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This pamphlet is an outline of principles to govern the use of ideas so that they may become more effective weapons in the war.

The propaganda of the enemy is rooted in falsehood. He has so stated it. Nor could his policy have been otherwise. Had the truth been told, there would have been no cause for war. Were it spoken now by the enemy, his forces would soon lack the will to fight. In the beginning, falsehood has Irelped him gain certain military successes, and it will continue to help him so far as we fail to recognize it. But in the end it will be one of the major causes of his undoing.

Therefore, the truth fights on our side. But, as with every other force and weapon in the conflict, it is essential that we learn how to make the visest use of it. Only so will victory be made certain.






Foreword ...
Truth and Falsehood......

Fundamental principles of information to troops. The nature of truth. Judgment in the
utterance of truth. Use of unauthenticated material. Effect of propaganda based upon false-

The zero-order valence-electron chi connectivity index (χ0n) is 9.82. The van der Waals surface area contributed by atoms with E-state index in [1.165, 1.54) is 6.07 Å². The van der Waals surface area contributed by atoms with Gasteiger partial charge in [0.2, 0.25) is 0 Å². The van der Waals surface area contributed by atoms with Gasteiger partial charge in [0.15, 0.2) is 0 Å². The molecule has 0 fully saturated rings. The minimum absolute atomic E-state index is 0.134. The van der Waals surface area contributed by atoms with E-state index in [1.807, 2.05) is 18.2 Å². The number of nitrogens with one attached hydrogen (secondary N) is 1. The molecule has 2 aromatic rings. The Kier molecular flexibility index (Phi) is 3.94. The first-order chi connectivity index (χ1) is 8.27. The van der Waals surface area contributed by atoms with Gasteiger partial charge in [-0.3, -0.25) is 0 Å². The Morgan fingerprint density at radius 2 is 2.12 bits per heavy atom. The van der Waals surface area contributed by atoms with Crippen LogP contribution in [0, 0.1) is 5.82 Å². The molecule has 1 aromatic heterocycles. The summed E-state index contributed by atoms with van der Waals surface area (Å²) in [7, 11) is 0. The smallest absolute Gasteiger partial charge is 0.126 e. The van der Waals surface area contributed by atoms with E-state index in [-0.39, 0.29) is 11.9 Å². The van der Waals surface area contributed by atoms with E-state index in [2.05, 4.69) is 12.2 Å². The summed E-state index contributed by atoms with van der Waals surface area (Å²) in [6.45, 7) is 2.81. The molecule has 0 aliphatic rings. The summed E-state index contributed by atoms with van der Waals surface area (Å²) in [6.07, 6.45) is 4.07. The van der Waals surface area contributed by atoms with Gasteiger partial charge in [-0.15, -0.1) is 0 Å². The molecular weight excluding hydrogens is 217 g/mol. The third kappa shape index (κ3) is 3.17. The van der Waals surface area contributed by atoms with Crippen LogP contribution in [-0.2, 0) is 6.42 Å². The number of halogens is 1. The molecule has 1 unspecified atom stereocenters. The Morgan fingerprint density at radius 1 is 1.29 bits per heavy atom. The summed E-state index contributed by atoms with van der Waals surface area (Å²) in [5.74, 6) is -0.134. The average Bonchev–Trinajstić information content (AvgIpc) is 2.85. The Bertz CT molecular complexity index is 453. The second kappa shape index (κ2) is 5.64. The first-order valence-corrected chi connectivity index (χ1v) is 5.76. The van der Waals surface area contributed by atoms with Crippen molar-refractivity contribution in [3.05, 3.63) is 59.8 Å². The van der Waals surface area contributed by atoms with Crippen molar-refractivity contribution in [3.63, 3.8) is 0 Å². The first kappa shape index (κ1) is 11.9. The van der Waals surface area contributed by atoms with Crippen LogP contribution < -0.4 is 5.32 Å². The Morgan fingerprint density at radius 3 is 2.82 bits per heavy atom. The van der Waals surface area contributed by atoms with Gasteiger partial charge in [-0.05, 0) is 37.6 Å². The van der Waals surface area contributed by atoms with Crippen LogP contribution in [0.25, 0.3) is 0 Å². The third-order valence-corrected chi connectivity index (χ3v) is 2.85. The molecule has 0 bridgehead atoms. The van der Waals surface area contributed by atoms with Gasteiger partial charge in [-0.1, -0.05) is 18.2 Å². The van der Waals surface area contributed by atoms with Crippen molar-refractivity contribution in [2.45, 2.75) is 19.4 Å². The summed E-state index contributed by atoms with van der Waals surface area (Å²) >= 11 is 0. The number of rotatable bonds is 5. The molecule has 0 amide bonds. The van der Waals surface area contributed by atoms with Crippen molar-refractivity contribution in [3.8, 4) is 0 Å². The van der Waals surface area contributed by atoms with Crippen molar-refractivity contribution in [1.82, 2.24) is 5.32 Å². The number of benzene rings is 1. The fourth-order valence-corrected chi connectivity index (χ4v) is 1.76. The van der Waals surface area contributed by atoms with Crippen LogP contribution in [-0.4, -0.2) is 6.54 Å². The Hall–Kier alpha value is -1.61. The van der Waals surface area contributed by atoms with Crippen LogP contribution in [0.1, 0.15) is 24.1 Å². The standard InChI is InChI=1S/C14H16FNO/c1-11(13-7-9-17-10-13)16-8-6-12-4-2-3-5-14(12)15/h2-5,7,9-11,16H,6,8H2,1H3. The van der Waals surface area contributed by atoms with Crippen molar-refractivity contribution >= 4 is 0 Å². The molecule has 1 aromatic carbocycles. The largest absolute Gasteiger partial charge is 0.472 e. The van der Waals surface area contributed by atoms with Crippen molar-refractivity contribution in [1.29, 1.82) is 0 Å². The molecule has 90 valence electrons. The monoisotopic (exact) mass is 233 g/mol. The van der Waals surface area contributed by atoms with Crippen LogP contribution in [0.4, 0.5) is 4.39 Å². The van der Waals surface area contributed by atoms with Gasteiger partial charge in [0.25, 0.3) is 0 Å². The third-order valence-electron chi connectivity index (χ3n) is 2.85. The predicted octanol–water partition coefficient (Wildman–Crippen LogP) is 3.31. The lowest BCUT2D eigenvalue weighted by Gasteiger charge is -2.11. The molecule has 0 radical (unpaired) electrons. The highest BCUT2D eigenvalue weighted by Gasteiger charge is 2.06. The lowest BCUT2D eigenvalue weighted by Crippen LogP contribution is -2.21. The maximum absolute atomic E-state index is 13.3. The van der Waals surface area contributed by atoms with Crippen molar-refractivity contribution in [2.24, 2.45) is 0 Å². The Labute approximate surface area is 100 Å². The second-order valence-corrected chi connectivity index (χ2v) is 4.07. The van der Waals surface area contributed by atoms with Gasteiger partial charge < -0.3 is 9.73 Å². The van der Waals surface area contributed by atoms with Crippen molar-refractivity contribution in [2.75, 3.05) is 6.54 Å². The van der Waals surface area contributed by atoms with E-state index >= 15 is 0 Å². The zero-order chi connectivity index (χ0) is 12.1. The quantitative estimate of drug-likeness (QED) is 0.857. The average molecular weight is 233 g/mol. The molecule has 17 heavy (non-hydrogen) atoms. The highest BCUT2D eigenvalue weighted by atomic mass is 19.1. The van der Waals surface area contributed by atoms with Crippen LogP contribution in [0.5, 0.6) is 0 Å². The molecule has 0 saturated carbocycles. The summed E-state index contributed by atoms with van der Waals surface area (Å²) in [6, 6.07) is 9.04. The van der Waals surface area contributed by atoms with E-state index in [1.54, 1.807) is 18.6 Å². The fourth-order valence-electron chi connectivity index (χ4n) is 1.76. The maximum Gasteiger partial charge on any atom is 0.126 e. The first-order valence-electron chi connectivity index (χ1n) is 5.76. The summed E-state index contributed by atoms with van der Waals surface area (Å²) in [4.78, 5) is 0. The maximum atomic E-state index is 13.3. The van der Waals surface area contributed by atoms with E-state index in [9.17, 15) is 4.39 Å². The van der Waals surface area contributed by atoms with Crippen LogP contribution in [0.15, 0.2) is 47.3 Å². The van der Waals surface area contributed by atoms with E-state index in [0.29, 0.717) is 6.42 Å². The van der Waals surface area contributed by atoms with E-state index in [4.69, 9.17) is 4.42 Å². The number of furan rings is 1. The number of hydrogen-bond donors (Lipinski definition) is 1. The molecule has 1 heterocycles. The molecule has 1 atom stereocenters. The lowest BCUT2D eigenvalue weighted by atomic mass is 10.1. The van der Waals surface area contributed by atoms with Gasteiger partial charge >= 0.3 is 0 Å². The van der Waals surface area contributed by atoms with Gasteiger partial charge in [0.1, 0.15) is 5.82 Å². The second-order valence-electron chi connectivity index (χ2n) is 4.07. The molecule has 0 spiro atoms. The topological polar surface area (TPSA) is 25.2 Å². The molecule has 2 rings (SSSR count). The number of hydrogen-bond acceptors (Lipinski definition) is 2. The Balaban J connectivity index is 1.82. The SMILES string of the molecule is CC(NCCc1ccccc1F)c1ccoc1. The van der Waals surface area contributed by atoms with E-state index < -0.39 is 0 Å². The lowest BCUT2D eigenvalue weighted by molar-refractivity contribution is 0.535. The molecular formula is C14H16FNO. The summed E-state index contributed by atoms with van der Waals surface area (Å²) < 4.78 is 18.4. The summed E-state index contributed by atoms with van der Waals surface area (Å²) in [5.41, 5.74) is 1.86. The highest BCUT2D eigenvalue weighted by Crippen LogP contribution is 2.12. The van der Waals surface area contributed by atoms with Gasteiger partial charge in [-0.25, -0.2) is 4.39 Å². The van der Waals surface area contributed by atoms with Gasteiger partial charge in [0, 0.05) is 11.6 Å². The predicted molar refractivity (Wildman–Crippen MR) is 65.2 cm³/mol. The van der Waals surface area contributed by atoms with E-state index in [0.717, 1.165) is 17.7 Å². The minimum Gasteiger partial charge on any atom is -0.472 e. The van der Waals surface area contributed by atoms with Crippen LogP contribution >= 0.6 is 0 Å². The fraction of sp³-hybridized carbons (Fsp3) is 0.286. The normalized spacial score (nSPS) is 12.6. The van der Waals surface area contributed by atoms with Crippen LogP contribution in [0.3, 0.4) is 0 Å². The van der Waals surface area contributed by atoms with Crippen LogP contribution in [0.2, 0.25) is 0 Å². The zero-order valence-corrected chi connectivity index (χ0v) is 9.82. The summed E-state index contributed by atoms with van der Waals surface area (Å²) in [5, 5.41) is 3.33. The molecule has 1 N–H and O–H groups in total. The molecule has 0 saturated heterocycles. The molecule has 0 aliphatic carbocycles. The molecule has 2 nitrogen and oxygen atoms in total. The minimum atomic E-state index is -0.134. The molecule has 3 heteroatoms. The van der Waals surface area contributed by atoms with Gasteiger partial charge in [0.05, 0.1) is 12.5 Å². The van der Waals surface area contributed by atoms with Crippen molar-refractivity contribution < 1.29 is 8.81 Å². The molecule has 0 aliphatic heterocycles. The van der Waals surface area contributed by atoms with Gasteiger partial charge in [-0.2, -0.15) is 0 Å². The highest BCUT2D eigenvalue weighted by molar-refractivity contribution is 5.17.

bood. Value of moderation. Emphasis upon the justice of a cause. War Aims..... Peace Aims....

General objectives of the Armed Forces of the United Nations. The need for orienting troops with respect to post-war questions. Justification for war. The definition of peace. The

mission of the United States Army. General Marshall's statement. The Armed Forces and the Nation......

Obligation of the citizen soldier. Responsibility of the Armed Forces to the people. Attitude

of the Army press on these questions. Change and Understanding.... Equality of Arms and Services.,.. Offensive and Defensive...

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Conduct of the War.....
Past Military Policy....
Military Targets...

The Home Front...

The value of objective treatment of news. Purpose of information to the Armed Forces. The
nature of an Army. Treatment of labor and industrial news. Treatment of difficulties on
the home front. The handling of political news. Nonpartisan character of an Army press.

Correction of errors.